Trump's orders put a greater emphasis on deporting those convicted of crimes and those in the country illegally who were charged with crimes not yet adjudicated
The Trump administration doubled down Tuesday on its commitment to transforming the nation’s border law enforcement, signaling that some of the temporary bans on travelers from seven predominantly Muslim countries are likely to be made permanent and elevating a deportations official to run the top immigration enforcement agency.
Administration officials, led by newly sworn-in Homeland Security Secretary John Kelly, moved to allay the havoc that marked the roll-out of the ban and another on refugees. They briefed reporters and planned to head to Capitol Hill later today in an apparent effort to smooth relations after reports that lawmakers and other stakeholders were left out of the crafting of the executive order on toughened vetting at border entry points.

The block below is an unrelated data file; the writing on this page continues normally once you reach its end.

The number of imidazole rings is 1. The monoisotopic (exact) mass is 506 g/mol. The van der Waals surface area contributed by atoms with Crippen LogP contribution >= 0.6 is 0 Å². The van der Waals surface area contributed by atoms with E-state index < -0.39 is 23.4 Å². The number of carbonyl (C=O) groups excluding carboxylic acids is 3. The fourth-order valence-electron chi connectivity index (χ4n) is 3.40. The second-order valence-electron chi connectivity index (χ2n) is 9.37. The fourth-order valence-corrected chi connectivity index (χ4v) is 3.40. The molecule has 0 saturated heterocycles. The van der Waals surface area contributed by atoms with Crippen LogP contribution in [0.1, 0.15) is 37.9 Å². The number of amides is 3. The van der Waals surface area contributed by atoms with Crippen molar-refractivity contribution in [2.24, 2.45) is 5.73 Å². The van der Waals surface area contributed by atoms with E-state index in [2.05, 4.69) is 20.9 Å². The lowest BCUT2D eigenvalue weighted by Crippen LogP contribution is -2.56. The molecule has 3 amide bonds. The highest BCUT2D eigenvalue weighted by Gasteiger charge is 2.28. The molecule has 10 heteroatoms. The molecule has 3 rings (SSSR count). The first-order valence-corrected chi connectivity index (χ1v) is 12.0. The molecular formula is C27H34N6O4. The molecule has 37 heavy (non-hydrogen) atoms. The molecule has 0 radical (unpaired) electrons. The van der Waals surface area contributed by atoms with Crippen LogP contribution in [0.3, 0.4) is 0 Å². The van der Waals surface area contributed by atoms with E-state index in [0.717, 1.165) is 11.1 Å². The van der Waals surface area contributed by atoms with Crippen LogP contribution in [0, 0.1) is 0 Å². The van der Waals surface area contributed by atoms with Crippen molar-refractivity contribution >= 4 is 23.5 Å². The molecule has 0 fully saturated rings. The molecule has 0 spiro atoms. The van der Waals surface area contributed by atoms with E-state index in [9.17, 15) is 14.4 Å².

In a news conference, Kelly and other top Homeland Security officials conceded some problems, including poor communication. But they insisted that all court orders were followed over the weekend, rebutted reports that some legal residents were denied access to attorneys at airports and said they everyone detained by border agents was treated with "dignity and respect."